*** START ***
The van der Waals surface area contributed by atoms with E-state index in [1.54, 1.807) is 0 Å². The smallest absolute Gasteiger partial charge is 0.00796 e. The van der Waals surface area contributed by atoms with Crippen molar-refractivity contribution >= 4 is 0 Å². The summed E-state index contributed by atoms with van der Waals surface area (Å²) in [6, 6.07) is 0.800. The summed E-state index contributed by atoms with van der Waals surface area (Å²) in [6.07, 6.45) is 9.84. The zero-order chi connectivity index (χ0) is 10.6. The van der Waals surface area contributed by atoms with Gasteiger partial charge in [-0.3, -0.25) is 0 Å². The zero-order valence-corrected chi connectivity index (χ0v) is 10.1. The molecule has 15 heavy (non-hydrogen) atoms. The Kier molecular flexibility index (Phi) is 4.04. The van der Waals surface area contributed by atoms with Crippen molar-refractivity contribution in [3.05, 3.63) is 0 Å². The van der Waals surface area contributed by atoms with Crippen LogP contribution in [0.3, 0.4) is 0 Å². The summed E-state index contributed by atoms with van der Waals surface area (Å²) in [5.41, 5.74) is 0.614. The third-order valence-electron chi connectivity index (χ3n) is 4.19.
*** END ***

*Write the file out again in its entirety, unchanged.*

The van der Waals surface area contributed by atoms with E-state index in [1.54, 1.807) is 0 Å². The smallest absolute Gasteiger partial charge is 0.00796 e. The van der Waals surface area contributed by atoms with Crippen molar-refractivity contribution >= 4 is 0 Å². The summed E-state index contributed by atoms with van der Waals surface area (Å²) in [6, 6.07) is 0.800. The summed E-state index contributed by atoms with van der Waals surface area (Å²) in [6.07, 6.45) is 9.84. The zero-order chi connectivity index (χ0) is 10.6. The van der Waals surface area contributed by atoms with Gasteiger partial charge in [-0.3, -0.25) is 0 Å². The zero-order valence-corrected chi connectivity index (χ0v) is 10.1. The molecule has 15 heavy (non-hydrogen) atoms. The Kier molecular flexibility index (Phi) is 4.04. The van der Waals surface area contributed by atoms with Crippen molar-refractivity contribution in [3.05, 3.63) is 0 Å². The van der Waals surface area contributed by atoms with Crippen LogP contribution in [0.3, 0.4) is 0 Å². The summed E-state index contributed by atoms with van der Waals surface area (Å²) in [5.41, 5.74) is 0.614. The third-order valence-electron chi connectivity index (χ3n) is 4.19.